Pete rummages through the mess on the table, crushing a stale Cheeto with a press of his thumb. “He’s with Gerard. Their freaky co-dependent bond needed recharging.”

"So you decided to strengthen your freaky co-dependent bond with me,” Patrick says, batting at Pete’s hand when he tries to press orange dust against Patrick’s cheek. “What else?”

Pete licks at his thumb, a delaying tactic that lasts all of a second. “Nothing else.”

“Bullshit,” Patrick says, grimacing when Pete sucks the orange mess from off of his thumb. “You’ve spent weeks on their bus. If they wanted alone time you’d have just sat in a corner and watched.”

For a moment Pete considers feigned offense, but when it comes down to it, Patrick’s right, at least mostly. By now the My Chem bus is as familiar as Pete’s own, but that doesn’t mean he’s some kind of creeper. “I wouldn’t sit watching. I’d talk to someone else, or go hang in Mikey’s bunk.”

“Which isn’t creepy at all,” Patrick says, his mouth quirked into a smile.

Pete considers Mikey’s bunk with its nest of blankets and photos stuck onto the ceiling and wall. It’s one of the places where Pete’s learned to feel safe, but he’s aware that’s mostly due to Mikey himself. It’s easy to hide from your demons when you’re pressed up tight against someone who gets it, a steady presence when you’re too wired to sleep.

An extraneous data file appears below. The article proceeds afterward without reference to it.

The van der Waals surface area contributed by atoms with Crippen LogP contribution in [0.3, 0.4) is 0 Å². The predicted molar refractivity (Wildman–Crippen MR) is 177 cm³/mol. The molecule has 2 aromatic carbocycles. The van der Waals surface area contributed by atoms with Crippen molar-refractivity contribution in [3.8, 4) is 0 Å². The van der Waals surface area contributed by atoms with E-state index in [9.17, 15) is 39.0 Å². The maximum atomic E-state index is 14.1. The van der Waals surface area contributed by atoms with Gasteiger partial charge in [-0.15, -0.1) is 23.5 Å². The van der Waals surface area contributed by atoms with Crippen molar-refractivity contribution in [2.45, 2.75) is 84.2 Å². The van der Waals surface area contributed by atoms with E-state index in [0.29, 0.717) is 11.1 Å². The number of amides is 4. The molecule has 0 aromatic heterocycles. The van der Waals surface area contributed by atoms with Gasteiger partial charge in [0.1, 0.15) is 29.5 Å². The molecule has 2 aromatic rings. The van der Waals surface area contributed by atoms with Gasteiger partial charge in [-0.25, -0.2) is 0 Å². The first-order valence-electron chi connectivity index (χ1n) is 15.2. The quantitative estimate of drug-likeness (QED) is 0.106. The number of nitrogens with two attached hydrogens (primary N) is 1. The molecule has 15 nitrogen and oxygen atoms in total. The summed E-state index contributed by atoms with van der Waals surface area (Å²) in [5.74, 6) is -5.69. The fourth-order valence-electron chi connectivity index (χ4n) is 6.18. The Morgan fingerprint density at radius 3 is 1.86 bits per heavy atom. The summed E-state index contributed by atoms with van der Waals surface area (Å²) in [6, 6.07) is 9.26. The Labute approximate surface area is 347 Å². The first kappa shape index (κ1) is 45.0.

“Maybe a little,” Pete allows, and thinking of Mikey makes him want to get up and go to the My Chem bus, brotherly bonding sessions be damned. “But I wouldn’t be doing anything creepy. It’s not like I’d be jerking off into Mikey’s pillow.”

“I hate you,” Patrick says slowly, each word deliberate as he stares over at Pete. “I’ll never unsee that.”

Pete grins, the ache of missing Mikey replaced with delight at this new possibility for teasing. “I never told you to imagine me jacking off. It’s you and your perverted imagination, but it’s okay, you can tell me if that’s part of your spank bank, I won’t tell anyone.”